if (x <= 0 || y <= 0 || x >= this.x || y >= this.y) {
            return;
        }
        if (length < MIN_CORRIDOR_LENGTH) {
            return;
        }
        if (dungeonMap[x][y].isWall()) {
            return;
        }        
        int positionX = x;
        int positionY = y;
        for (int i = 0; i < MIN_CORRIDOR_LENGTH; i++) {
            positionX += directionX;
            positionY += directionY;
            if (positionX <= 0 || positionX >= this.x || positionY <= 0 || positionY >= this.y) {
                return;
            } else if (!dungeonMap[positionX][positionY].isWall() && i < MIN_CORRIDOR_LENGTH-1) {
                return;
            }
        }
        int actualLength = length;
        for (int i = MIN_CORRIDOR_LENGTH; i < length; i++) {
            positionX += directionX;
            positionY += directionY;
            if (positionX <= 0 || positionX >= this.x || positionY <= 0 || positionY >= this.y) {
                actualLength = i-1;
                i = length;
            }
        }
        positionX = x;
        positionY = y;
        for (int i = 0; i < actualLength-1; i++) {
            positionX += directionX;
            positionY += directionY;
            if (!dungeonMap[positionX][positionY].isWall()) {
                actualLength = i;
            }
        }
        positionX = x;
        positionY = y;
        for (int i = 0; i <= actualLength; i++) {
            dungeonMap[positionX][positionY] = floor;
            positionX += directionX;
            positionY += directionY;
        }
    }
    private void buildRoom(int x, int y, int width, int height) {
        if (x <= 0 || y <= 0 || width < MIN_ROOM_LENGTH || height < MIN_ROOM_LENGTH || (x + width >= this.x) || (y + height >= this.y)) {
            return;
        }
        for (int row = x+1; row < x+width; row++) {
            for (int col = y+1; col < y + height; col++) {
                if (!dungeonMap[row][col].isWall()) {
                    return;
                }
            }
        }
        int entranceCount = 0;
        for (int row = x; row <= x+width; row++) {
            for (int col = y; col <= y+height; col++) {
                if (!dungeonMap[row][col].isWall()) {
                    entranceCount++;
                }
            }
        }
        if (entranceCount > 4) {
            return;
        }
        for (int row = x; row <= x+width; row++) {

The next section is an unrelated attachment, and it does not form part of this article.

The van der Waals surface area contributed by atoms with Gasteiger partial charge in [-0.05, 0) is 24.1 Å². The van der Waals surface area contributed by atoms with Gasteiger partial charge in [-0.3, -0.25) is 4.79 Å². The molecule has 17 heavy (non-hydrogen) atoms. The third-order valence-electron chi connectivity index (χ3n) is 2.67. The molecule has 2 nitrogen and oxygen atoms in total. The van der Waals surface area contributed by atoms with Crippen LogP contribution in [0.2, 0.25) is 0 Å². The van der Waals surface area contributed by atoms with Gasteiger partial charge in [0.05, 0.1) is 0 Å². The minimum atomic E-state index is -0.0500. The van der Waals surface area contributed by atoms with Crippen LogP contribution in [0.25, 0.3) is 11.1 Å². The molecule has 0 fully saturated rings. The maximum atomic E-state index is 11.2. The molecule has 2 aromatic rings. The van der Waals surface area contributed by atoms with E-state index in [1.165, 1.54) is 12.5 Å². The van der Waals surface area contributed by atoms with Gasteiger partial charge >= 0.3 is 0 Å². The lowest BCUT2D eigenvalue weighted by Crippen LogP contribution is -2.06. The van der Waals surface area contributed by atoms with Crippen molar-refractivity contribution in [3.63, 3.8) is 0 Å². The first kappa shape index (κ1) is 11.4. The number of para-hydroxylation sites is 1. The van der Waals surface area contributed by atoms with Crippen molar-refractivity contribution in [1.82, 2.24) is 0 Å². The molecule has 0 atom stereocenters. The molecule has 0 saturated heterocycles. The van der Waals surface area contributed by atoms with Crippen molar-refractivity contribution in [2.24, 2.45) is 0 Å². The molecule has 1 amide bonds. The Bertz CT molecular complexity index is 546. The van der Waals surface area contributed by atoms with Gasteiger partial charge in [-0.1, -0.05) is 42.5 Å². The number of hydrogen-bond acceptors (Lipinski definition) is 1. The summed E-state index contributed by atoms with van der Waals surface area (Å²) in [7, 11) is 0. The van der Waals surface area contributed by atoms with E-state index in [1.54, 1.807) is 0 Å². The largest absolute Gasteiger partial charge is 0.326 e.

for (int col = y; col <= y+height; col++) {
                if (dungeonMap[row][col].isWall()) {
                    dungeonMap[row][col] = floor;
                }
            }
        }
    }
    protected void setFloor(int x, int y) {
        if (x < 0 || y < 0 || x > dungeonMap.length || y > dungeonMap[x].length) {
            return;
        }
        dungeonMap[x][y] = floor;
    }
    protected void setWall(int x, int y) {
        if (x < 0 || y < 0 || x > dungeonMap.length || y > dungeonMap[x].length) {
            return;
        }
        dungeonMap[x][y] = wall;
    }
    protected boolean isWall(int x, int y) {
        if (x < 0 || y < 0 || x > dungeonMap.length || y > dungeonMap[x].length) {
            return false;
        }
        return dungeonMap[x][y].equals(wall);
    }
    
    // GETTERS AND SETTERS //
    @Override public String toString() {
        StringBuffer sb = new StringBuffer();
        for (int row = 0; row < x; row++) {
            for (Terrain t : dungeonMap[row]) {
                sb.append(t.toString());
            }
            sb.append("\n");
        }
        return sb.toString();
    }
    @Override public boolean equals(Object obj) {
        if (this == obj) {
            return true;
        }
        if (obj == null || !(obj instanceof Dungeon)) {
            return false;
        }
        Dungeon d = (Dungeon) obj;
        if (d.x != this.x || d.y != this.y) {
            return false;
        }
        if (dungeonMap.length != d.dungeonMap.length) {
            return false;
        } else {
            for (int i = 0; i < dungeonMap.length; i++) {
                if (dungeonMap[i].length != d.dungeonMap[i].length) {
                    return false;
                } else {
                    for (int j = 0; j < dungeonMap[i].length; j++) {
                        if (!(dungeonMap[i][j].equals(d.dungeonMap[i][j]))) {
                            return false;
                        }
                    }
                }
            }
        }
        return true;
    }
    public int getX() {
        return x;
    }
    protected void setX(int x) {
        this.x = x;
    }
    public int getY() {
        return y;
    }
    protected void setY(int y) {
        this.y = y;
    }
    public Terrain[][] getDungeonMap() {
        return dungeonMap;
    }
    protected void setDungeonMap(Terrain[][] dungeonMap) {
        this.dungeonMap = dungeonMap;
    }
}


Notes


Important: This work is licensed under the Creative Commons Attribution 3.0 Unported License. To view a copy of this license, visit http://creativecommons.org/licenses/by/3.0/ or send a letter to Creative Commons, 171 Second Street, Suite 300, San Francisco, California, 94105, USA.

You are allowed to use this code, and derive your own from it, in commercial products (or otherwise), IF AND ONLY IF you leave the attribution to Roddy of the Frozen Peas (roddyofthefrozenpeas@gmail.com). Please see the specifics.

Other articles in this series:


  1. Dungeon generation

  2. Extending the dungeon (this article)

  3. Connected dungeons